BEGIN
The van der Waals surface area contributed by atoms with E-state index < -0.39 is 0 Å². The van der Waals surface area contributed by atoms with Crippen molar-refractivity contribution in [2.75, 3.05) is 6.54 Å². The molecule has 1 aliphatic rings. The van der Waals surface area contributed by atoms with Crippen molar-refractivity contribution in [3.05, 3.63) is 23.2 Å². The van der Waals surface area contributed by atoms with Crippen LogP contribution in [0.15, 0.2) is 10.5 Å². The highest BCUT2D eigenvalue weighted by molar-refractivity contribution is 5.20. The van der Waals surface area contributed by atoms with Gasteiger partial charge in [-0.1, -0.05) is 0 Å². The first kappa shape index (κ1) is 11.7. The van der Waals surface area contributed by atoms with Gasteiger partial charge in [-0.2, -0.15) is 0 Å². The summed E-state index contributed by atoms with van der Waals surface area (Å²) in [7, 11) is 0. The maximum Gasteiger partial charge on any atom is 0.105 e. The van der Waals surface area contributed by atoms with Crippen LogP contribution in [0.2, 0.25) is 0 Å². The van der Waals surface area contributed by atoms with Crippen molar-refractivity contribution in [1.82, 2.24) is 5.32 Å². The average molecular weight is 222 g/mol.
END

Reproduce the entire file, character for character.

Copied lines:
The van der Waals surface area contributed by atoms with E-state index < -0.39 is 0 Å². The van der Waals surface area contributed by atoms with Crippen molar-refractivity contribution in [2.75, 3.05) is 6.54 Å². The molecule has 1 aliphatic rings. The van der Waals surface area contributed by atoms with Crippen molar-refractivity contribution in [3.05, 3.63) is 23.2 Å². The van der Waals surface area contributed by atoms with Crippen LogP contribution in [0.15, 0.2) is 10.5 Å². The highest BCUT2D eigenvalue weighted by molar-refractivity contribution is 5.20. The van der Waals surface area contributed by atoms with Gasteiger partial charge in [-0.1, -0.05) is 0 Å². The first kappa shape index (κ1) is 11.7. The van der Waals surface area contributed by atoms with Gasteiger partial charge in [-0.2, -0.15) is 0 Å². The summed E-state index contributed by atoms with van der Waals surface area (Å²) in [7, 11) is 0. The maximum Gasteiger partial charge on any atom is 0.105 e. The van der Waals surface area contributed by atoms with Crippen LogP contribution in [0.2, 0.25) is 0 Å². The van der Waals surface area contributed by atoms with Crippen molar-refractivity contribution in [1.82, 2.24) is 5.32 Å². The average molecular weight is 222 g/mol.